It was 4-1 in the third when Joseph hit an RBI double and Jones doubled down the left-field line following a walk to Machado.

Shin-Soo Choo homered in the seventh to get the Rangers to 6-5.

STREAKY

Choo opened the game with a walk, extending to 51 his single-season club record streak of games reaching base via a hit, walk or HBP. ... Texas' Delino DeShields went 0 for 3, stretching his hitless drought to 28 at-bats. ... Jones snapped a 1-for-16 skid with his third-inning double.

TRAINER'S ROOM

Rangers: RF Nomar Mazara was given the day off after hurting his hand Saturday night in the outfield.

Orioles: RHP Chris Tillman (back) was set to make his final rehab start Sunday for Triple-A Norfolk. ... INF Steve Wilkerson (oblique) and OF Craig Gentry (rib fracture) likely won't come off the DL before August, Showalter said. ... RHP Andrew Cashner (neck strain) will be activated from the DL on Saturday or Sunday to face Toronto, Showalter said.

UP NEXT

Rangers: The rotation after the All-Star break, beginning Friday against visiting Cleveland: Martin Perez, Bartolo Colon, Cole Hamels, Yovani Gallardo and Minor.

Orioles: After the All-Star break, Dylan Bundy will start at Toronto on Friday night.

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Murphy's big hit helps Nats beat Mets 6-1

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Murphy's big hit helps Nats beat Mets 6-1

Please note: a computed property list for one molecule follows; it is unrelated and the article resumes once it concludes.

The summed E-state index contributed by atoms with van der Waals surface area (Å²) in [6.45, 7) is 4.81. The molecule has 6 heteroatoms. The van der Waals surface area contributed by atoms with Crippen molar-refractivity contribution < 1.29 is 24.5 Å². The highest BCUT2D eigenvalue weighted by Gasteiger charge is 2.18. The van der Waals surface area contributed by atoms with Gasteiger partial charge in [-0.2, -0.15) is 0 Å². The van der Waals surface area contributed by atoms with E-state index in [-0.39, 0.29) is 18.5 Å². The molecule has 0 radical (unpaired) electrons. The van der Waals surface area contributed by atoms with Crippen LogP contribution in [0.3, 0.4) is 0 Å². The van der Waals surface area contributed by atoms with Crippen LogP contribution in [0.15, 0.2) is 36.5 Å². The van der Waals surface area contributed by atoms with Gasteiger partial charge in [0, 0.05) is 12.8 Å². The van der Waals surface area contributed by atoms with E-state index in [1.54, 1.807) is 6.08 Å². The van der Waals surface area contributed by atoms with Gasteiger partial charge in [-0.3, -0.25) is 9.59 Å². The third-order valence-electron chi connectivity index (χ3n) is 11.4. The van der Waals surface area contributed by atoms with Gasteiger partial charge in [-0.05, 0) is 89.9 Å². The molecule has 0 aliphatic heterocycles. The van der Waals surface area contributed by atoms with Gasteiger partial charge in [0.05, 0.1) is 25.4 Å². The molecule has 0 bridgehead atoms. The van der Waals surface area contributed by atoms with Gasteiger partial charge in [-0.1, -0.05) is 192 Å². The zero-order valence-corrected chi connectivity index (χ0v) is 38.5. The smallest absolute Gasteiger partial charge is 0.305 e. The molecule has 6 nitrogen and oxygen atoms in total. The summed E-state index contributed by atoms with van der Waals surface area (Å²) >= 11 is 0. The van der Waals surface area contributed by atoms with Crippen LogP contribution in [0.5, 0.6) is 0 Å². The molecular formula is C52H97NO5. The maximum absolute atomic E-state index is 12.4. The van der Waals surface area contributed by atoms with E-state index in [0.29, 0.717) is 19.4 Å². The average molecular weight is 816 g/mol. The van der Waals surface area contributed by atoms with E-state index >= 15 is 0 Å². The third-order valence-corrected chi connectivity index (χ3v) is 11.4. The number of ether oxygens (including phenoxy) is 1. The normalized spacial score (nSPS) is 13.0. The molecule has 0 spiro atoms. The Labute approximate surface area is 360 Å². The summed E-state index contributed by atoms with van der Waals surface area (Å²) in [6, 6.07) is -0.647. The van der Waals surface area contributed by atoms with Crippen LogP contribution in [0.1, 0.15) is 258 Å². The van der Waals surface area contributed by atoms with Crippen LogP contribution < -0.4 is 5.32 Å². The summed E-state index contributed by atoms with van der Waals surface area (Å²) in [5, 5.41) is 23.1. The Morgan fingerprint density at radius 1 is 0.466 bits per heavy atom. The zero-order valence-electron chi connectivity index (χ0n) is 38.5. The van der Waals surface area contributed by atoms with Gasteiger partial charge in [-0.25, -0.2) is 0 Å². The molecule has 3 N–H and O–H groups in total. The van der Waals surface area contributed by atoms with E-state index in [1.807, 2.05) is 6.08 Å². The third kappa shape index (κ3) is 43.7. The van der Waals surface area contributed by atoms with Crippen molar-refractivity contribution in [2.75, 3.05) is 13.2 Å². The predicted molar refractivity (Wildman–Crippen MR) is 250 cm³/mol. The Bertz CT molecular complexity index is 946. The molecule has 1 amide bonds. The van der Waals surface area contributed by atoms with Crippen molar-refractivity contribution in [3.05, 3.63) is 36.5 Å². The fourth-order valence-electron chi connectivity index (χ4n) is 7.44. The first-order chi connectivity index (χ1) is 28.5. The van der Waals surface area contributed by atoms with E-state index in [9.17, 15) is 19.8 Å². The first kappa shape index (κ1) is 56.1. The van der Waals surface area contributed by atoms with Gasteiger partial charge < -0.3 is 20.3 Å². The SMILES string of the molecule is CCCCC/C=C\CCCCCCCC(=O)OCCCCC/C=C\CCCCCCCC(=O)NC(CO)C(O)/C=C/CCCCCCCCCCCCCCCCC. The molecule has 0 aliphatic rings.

Daniel Murphy and Trea Turner each hit a two-run single in Washington's five-run seventh inning, helping the Nationals beat the New York Mets 6-1 on Sunday.

Matt Adams added two hits and scored a run as Washington salvaged a split of its four-game set against New York. A preseason favorite to win the NL East and contend for a World Series championship, the disappointing Nationals hit the All-Star break with a 48-48 record, good for third in the division.

Jeremy Hellickson (4-1) pitched six crisp innings in his second straight win. The veteran right-hander allowed one run and two hits, struck out six and walked two.

Jose Reyes drove in Michael Conforto with a fielder's choice in the second, tying it at 1, but Washington grabbed control in the seventh.

Juan Soto and Anthony Rendon opened the inning with walks against Anthony Swarzak (0-2). Tim Peterson then came in and surrendered singles to Adams and Murphy, who came off the bench to hit for Michael A. Taylor.

Jerry Blevins replaced Peterson with two out and runners on second and third. But he hit Wilmer Difo and Adam Eaton before Turner's single gave Washington a 6-1 lead.

New York wasted a solid start by Corey Oswalt, who allowed two hits in five innings. The Mets got off to a fast start this year, but hit the break last in the division with a 39-55 record, a percentage point behind fourth-place Miami.

WAITING

A steady drizzle delayed the start by 47 minutes.

TRAINER'S ROOM

Nationals: RHP Stephen Strasburg (right shoulder inflammation) pitched 5 2/3 innings in a rehab start for Class A Potomac. He allowed three runs, struck out seven and walked one. Strasburg has been on the disabled list since June 10.

Mets: Yoenis Cespedes is scheduled to play five simulated innings in left field at the team's facility in Florida on Monday. Mets manager Mickey Callaway said the 32-year-old outfielder, who has been sidelined by a right hip flexor and strained quadriceps, could return as the designated hitter next weekend against the Yankees If he is able to play on consecutive days.

MAKING MOVES

The Nationals recalled right-hander Trevor Gott from Triple-A Syracuse. Right-hander Austin Voth, who took the loss in his big league debut Saturday, was sent back to Syracuse.